SALT LAKE CITY — Bruce Schumann's 24-year-old son, Tyler, followed in his father's footsteps when he joined the Marines.
Now Schumann, of West Jordan, said his son, who just got discharged from the military, is ready to start a "lifelong career" as a police officer.
But there's a problem.
Even with his military benefits, Schumann said his son is struggling to find a home he can afford in the Salt Lake Valley, where he's applied to multiple police agencies including Salt Lake City, South Salt Lake and Murray.
"He's just overwhelmed," Schumann said.
Finding an affordable place to live in the cities where they work is an ever-increasing struggle for not only police officers, but also other public servants like firefighters, emergency medical technicians, dispatchers, nurses and teachers.
That's why Salt Lake City Mayor Jackie Biskupski on Thursday presented a $100,000 check to the Community Development Corporation of Utah, a nonprofit devoted to helping homeowners, to launch the Community Heroes Home Buyer Program, a program meant to help those public servants work — and live — in Salt Lake City.
"Why does this matter? Homeownership is the key to neighborhood stability," Biskupski said at a news conference Thursday. "And who better to have in your neighborhood than someone who spends their working life bringing that stability to Salt Lake City through their employment?"
The $100,000 comes from the city's sales tax hike approved last year, meant to fund affordable housing initiatives among other city priorities.
The Community Heroes program, Biskupski said, is expected to aid between six and eight qualified families who make below 80 percent of the city's area median income, which is currently $44,800 a year for a single household and $64,000 for a family of four. The mayor said she hopes the city will expand the program in future years.
"When asked why individuals leave the capital city, one of the main reasons is related to the cost of homeownership," Biskupski said, "so it is critical we address this issue as part of our overall affordable housing strategy."
The new program comes after Utah's largest homebuilder, Ivory Homes, launched a program to help teachers, police, firefighters, veterans, construction workers, nurses, and first-time homebuyers earning less than $70,000 afford homes by reserving properties at more affordable price points.
The Community Heroes program would provide a zero percent deferred loan ranging between 3 percent and 5 percent of the price of the home to be used as a down payment, and loan payments would be deferred until the mortgage is paid off or the property is sold.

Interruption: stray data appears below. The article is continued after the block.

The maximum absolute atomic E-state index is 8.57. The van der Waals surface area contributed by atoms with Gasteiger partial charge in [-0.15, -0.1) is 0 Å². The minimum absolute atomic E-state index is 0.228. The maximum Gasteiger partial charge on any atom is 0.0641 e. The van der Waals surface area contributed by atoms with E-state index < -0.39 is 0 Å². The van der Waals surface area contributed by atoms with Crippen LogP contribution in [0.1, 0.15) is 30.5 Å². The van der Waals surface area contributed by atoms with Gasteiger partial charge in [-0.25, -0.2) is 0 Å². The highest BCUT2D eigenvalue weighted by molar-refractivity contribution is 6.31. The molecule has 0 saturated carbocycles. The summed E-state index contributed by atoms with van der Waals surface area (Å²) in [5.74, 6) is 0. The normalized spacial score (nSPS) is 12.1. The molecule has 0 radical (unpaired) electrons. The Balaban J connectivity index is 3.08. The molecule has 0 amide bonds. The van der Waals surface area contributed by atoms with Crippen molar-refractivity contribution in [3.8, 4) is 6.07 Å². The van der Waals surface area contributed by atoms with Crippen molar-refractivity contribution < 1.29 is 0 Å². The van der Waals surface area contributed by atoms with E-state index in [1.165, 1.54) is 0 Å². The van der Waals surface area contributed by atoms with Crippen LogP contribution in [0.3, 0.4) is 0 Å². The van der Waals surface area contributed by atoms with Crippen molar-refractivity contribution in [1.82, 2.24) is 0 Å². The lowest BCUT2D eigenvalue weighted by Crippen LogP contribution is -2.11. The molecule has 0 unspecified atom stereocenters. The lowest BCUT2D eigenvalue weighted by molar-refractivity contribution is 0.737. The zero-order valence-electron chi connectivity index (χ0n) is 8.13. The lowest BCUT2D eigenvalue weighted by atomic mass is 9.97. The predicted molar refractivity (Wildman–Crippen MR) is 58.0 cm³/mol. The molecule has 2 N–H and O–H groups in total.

Schumann, who attended Thursday's announcement, said the program could make all the difference for people like his son, who wants to live where they work and not break their budget. If police live where they work, they can build relationships with their neighbors, which could help them do their jobs, he said.
"It's going to impact not only families but also communities," he said.
Schumann applauded Salt Lake City for taking action to care for public servants, especially in an "age where there's a lot of confrontation" between the public and law enforcement.
"It's taking care of the people that care for us — I think we forget about that," he said.
Lisa Burnette, director of Salt Lake City's 911 Dispatch Center, said the program would be "a huge benefit" for her staff, adding that she expects several of her dispatchers to apply once they hear about it.
"Right now, dispatchers don't make a lot of money, so coming up with that down payment is significant for them," she said. "Housing in Salt Lake City has gotten crazy, and our staff members live outside of the city."
Biskupski launched the program standing in front of a city-owned home available for purchase through the city's Community Land Trust Program, which began in 2017 to help lower the cost of homes by preserving the land a home is built on in a permanent city trust.
That means the city would keep ownership of the land beneath the home after purchase, meaning the homebuyer would only be paying for the cost of the home itself.
So what's the purchase price of the three-bedroom, two-bath, newly remodeled home in Salt Lake City's west-side neighborhood? $208,000. That's compared to Salt Lake County's median sales price of a single-family home in 2018: $355,000.
It's the fourth housing program Biskupski has launched over the past month, in total using $400,000 of the sales tax funding to assist about 120 to find stable housing in the next year. Other programs target K-12 students, people with mental illness, and the homeless.
"By creating multiple solutions to the complexities and cost of home ownership, Salt Lake City is ensuring the American dream remains viable for all in our city," Biskupski said.